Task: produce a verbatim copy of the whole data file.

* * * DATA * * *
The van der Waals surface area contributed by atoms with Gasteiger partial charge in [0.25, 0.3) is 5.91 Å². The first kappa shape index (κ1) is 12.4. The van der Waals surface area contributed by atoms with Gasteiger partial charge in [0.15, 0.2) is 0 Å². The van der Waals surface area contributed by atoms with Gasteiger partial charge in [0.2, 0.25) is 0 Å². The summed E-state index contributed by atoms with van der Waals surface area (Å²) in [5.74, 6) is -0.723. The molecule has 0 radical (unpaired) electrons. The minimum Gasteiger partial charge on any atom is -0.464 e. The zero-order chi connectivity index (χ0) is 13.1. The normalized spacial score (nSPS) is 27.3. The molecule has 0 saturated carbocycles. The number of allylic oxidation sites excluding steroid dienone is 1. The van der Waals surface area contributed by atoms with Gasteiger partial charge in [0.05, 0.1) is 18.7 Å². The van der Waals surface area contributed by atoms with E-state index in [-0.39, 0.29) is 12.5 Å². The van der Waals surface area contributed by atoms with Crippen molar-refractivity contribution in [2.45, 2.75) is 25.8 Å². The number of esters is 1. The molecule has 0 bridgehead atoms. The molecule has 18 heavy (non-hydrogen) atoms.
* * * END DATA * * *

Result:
The van der Waals surface area contributed by atoms with Gasteiger partial charge in [0.25, 0.3) is 5.91 Å². The first kappa shape index (κ1) is 12.4. The van der Waals surface area contributed by atoms with Gasteiger partial charge in [0.15, 0.2) is 0 Å². The van der Waals surface area contributed by atoms with Gasteiger partial charge in [0.2, 0.25) is 0 Å². The summed E-state index contributed by atoms with van der Waals surface area (Å²) in [5.74, 6) is -0.723. The molecule has 0 radical (unpaired) electrons. The minimum Gasteiger partial charge on any atom is -0.464 e. The zero-order chi connectivity index (χ0) is 13.1. The normalized spacial score (nSPS) is 27.3. The molecule has 0 saturated carbocycles. The number of allylic oxidation sites excluding steroid dienone is 1. The van der Waals surface area contributed by atoms with Gasteiger partial charge in [0.05, 0.1) is 18.7 Å². The van der Waals surface area contributed by atoms with E-state index in [-0.39, 0.29) is 12.5 Å². The van der Waals surface area contributed by atoms with Crippen molar-refractivity contribution in [2.45, 2.75) is 25.8 Å². The number of esters is 1. The molecule has 0 bridgehead atoms. The molecule has 18 heavy (non-hydrogen) atoms.